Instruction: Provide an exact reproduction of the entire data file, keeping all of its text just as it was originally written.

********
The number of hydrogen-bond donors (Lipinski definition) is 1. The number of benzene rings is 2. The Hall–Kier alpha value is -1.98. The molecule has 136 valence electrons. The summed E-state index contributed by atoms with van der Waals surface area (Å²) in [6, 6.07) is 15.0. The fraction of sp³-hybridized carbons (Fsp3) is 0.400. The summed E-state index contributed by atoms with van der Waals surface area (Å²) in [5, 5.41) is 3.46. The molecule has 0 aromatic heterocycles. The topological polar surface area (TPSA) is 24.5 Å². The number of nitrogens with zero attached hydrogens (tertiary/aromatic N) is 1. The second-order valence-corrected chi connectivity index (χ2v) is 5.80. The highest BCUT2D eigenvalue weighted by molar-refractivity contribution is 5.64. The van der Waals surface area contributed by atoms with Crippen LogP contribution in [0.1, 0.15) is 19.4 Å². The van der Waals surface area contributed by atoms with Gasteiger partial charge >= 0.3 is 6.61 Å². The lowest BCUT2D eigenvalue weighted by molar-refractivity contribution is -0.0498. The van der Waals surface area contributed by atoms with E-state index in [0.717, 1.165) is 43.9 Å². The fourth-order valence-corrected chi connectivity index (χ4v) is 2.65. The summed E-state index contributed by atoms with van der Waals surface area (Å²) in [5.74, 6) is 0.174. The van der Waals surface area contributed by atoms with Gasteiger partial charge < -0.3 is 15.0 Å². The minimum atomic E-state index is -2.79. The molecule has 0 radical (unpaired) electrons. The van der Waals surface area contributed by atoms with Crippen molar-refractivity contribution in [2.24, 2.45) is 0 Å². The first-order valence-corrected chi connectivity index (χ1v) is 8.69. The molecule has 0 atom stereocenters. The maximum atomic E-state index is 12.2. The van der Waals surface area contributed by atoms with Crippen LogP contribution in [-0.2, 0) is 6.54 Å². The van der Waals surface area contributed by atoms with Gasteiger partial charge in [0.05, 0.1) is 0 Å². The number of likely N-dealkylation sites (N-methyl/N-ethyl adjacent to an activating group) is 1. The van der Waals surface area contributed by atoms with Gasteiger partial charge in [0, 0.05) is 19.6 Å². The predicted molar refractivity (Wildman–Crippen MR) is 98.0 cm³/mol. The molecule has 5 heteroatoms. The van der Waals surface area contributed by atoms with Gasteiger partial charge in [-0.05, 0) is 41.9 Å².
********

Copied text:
The number of hydrogen-bond donors (Lipinski definition) is 1. The number of benzene rings is 2. The Hall–Kier alpha value is -1.98. The molecule has 136 valence electrons. The summed E-state index contributed by atoms with van der Waals surface area (Å²) in [6, 6.07) is 15.0. The fraction of sp³-hybridized carbons (Fsp3) is 0.400. The summed E-state index contributed by atoms with van der Waals surface area (Å²) in [5, 5.41) is 3.46. The molecule has 0 aromatic heterocycles. The topological polar surface area (TPSA) is 24.5 Å². The number of nitrogens with zero attached hydrogens (tertiary/aromatic N) is 1. The second-order valence-corrected chi connectivity index (χ2v) is 5.80. The highest BCUT2D eigenvalue weighted by molar-refractivity contribution is 5.64. The van der Waals surface area contributed by atoms with Crippen LogP contribution in [0.1, 0.15) is 19.4 Å². The van der Waals surface area contributed by atoms with Gasteiger partial charge >= 0.3 is 6.61 Å². The lowest BCUT2D eigenvalue weighted by molar-refractivity contribution is -0.0498. The van der Waals surface area contributed by atoms with E-state index in [0.717, 1.165) is 43.9 Å². The fourth-order valence-corrected chi connectivity index (χ4v) is 2.65. The summed E-state index contributed by atoms with van der Waals surface area (Å²) in [5.74, 6) is 0.174. The van der Waals surface area contributed by atoms with Gasteiger partial charge < -0.3 is 15.0 Å². The minimum atomic E-state index is -2.79. The molecule has 0 radical (unpaired) electrons. The van der Waals surface area contributed by atoms with Crippen molar-refractivity contribution in [2.24, 2.45) is 0 Å². The first-order valence-corrected chi connectivity index (χ1v) is 8.69. The molecule has 0 atom stereocenters. The maximum atomic E-state index is 12.2. The van der Waals surface area contributed by atoms with Crippen LogP contribution in [-0.2, 0) is 6.54 Å². The van der Waals surface area contributed by atoms with Gasteiger partial charge in [0.05, 0.1) is 0 Å². The number of likely N-dealkylation sites (N-methyl/N-ethyl adjacent to an activating group) is 1. The van der Waals surface area contributed by atoms with Gasteiger partial charge in [0, 0.05) is 19.6 Å². The predicted molar refractivity (Wildman–Crippen MR) is 98.0 cm³/mol. The molecule has 5 heteroatoms. The van der Waals surface area contributed by atoms with Gasteiger partial charge in [-0.05, 0) is 41.9 Å².